Pham Thanh Tuoi, chairman of Ca Mau Province's People's Committee, discusses his recent trip along a 950-km road linking Thailand and Viet Nam and its potential to boost regional growth.
What did you learn from this trip?
|Pham Thanh Tuoi
The trip has allowed us to study and research the potential of each area so we can have better cooperation in the future. I hope to see more cooperation efforts between Viet Nam and Thailand as a result of this trip.
Which economic sectors will benefit from the southern coastal corridor?
Ca Mau and other Mekong Delta provinces have potential in fishery and agricultural products. We will also have opportunities to seek investment from the Thai tourism sector.
Good conditions for business cooperation exist in the provinces traversed by Route R10. Ca Mau, which is home to a major fishing and agricultural industry, has the potential to develop eco-tourism and aquaculture cultivation.
Also, the Ca Mau Cape National Park was recently recognised as a Ramsar site. Together with the U Minh Ha mangrove forest, the Ca Mau Cape was named by UNESCO as a world biosphere. We can also work with Thailand to promote eco-tourism here.
Ocean and island tourism, particularly on Khai Long, Hon Khoai and Hon Da Bac islands, is another promising area.
With the sea route via the Gulf of Thailand, tourism activities can be enhanced from Ca Mau and Kien Giang provinces to Thailand.
In terms of trade, Ca Mau is a leader in seafood processing and exports. Its products have been shipped to 40 countries and territories, including demanding markets like the US, Japan, the EU, South Korea and Australia.
Route R10 is in worse condition in parts of Viet Nam than it is in Cambodia and Thailand. When will work on the road be completed?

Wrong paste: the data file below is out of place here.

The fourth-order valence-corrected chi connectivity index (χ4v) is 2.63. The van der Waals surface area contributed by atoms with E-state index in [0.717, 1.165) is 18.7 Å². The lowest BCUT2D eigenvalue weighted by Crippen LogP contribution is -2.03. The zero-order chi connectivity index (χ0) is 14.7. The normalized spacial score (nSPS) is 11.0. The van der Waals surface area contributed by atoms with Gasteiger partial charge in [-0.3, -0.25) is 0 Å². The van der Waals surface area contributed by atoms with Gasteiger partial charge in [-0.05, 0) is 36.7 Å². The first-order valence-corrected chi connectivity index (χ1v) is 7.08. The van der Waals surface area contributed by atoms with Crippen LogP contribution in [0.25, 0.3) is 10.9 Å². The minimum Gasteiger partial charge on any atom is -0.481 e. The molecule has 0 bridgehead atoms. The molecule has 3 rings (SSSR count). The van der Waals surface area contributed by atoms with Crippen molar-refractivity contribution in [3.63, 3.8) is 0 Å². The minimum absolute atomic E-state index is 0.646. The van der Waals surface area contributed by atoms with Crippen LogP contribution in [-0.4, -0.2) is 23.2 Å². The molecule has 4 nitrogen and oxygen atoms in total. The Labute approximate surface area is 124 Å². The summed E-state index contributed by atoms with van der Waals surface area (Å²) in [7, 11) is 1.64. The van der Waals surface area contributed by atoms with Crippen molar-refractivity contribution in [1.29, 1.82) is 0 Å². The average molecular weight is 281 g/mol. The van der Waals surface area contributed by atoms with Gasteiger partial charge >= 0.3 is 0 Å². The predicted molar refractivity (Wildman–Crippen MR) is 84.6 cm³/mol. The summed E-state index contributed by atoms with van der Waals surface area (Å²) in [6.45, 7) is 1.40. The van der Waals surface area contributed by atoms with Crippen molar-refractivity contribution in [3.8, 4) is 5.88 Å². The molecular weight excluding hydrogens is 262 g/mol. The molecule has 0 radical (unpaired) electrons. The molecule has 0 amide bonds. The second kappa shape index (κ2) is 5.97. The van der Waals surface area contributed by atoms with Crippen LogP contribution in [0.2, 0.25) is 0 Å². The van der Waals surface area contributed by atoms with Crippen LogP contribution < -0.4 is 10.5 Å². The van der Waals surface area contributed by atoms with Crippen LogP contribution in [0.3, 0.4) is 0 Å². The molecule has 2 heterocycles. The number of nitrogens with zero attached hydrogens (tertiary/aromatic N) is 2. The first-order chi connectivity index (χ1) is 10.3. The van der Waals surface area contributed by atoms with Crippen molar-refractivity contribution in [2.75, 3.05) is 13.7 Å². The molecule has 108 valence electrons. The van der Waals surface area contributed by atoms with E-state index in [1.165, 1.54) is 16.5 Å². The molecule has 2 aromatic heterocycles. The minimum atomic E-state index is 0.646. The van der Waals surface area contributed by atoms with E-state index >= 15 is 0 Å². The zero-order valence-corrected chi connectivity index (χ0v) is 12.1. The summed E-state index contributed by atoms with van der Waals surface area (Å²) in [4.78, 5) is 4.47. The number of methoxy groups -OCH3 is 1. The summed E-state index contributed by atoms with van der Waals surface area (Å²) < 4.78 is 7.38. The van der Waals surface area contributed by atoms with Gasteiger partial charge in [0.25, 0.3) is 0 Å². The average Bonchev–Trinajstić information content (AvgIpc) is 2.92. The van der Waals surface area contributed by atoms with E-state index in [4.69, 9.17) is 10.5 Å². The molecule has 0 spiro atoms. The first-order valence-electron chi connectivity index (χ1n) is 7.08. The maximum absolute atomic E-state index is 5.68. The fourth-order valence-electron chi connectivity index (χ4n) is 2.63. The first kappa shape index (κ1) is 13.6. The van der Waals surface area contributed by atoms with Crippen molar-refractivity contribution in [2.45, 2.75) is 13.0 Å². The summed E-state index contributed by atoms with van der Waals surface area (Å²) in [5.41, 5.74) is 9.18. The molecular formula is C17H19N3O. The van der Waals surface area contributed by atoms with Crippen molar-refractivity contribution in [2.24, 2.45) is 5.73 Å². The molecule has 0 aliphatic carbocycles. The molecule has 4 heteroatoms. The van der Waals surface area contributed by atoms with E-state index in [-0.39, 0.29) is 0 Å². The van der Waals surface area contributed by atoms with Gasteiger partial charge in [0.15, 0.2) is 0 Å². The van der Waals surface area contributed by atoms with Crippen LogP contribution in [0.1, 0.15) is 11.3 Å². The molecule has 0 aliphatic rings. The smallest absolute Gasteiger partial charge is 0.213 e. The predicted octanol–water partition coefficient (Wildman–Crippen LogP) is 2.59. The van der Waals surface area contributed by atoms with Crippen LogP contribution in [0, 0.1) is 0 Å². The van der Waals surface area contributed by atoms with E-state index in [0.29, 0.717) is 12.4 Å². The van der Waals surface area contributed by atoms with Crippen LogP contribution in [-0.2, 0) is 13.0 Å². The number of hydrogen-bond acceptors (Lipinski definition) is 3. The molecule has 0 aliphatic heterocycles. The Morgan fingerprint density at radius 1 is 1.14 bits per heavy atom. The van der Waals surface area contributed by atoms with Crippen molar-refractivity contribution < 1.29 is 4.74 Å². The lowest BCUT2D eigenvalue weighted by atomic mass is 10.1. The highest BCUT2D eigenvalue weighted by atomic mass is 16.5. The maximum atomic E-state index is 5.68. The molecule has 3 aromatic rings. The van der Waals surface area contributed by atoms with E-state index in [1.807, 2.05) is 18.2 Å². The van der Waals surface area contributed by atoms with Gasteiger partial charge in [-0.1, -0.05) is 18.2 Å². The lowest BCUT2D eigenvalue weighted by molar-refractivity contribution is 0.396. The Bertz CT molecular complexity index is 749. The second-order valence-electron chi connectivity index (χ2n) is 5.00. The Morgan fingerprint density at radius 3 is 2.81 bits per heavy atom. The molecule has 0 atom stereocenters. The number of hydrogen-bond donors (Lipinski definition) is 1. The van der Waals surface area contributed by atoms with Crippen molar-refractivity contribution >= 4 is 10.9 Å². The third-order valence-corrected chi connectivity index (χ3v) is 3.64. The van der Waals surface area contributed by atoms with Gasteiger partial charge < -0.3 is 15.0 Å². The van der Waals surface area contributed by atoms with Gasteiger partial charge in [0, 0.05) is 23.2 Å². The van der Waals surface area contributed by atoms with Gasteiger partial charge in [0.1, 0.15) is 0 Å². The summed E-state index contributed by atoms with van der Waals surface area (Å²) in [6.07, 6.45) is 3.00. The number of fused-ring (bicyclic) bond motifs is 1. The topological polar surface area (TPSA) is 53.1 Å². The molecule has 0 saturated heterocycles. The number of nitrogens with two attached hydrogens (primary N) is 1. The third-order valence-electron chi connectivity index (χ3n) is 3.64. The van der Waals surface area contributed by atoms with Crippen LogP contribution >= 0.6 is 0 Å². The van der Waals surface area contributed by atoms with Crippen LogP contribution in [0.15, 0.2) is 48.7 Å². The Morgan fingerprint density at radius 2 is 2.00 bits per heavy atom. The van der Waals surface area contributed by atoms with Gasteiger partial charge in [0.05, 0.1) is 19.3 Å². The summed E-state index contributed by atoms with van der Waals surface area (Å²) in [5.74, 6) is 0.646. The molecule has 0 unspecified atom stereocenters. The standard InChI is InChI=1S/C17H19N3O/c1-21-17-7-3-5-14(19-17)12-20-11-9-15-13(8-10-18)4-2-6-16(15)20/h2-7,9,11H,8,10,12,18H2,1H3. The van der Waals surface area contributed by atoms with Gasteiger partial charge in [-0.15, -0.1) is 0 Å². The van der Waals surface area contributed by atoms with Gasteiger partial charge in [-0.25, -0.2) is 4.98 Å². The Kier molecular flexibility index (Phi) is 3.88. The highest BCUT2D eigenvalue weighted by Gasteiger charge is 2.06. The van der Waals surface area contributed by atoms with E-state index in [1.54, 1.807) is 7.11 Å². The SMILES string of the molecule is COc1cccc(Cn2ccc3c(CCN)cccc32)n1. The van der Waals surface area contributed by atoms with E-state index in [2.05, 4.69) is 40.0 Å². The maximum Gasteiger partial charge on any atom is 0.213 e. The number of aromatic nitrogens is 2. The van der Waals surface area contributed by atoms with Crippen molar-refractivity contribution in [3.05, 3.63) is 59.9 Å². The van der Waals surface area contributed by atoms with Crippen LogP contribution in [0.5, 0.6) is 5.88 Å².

Road construction will be completed in early 2015. At that time, transportation from Nam Can District to Bangkok will be much better.
The biggest challenge right now is land clearance, but we have nearly finished that.
Funds for the project came from the Asian Development Bank, which has also funded Route R9.
Can you tell us about Ca Mau's economic potential?
The province is one of the four localities in the delta's key economic zone. It has mild weather and is full of development potential.
The road along the southern coastal region will benefit the area tremendously. Besides agriculture, tourism is expected to develop well.
With the route, Vietnamese products will be able to enter Cambodia and Thailand more easily. This will benefit Ca Mau as well as the entire Mekong Delta region.
Using seaports to import and export goods can reduce transportation fees. The sea route is even more effective than the road route. Both Ca Mau and Kien Giang have seaports.
I think our feasibility trip this week was necessary to help us prepare for the ASEAN Economic Community integration, which is expected to be completed in 2015.
What is the current level of foreign direct investment in Ca Mau?
The number of foreign direct investment projects in Ca Mau is still limited. And there still are no investors from Thailand. —VNS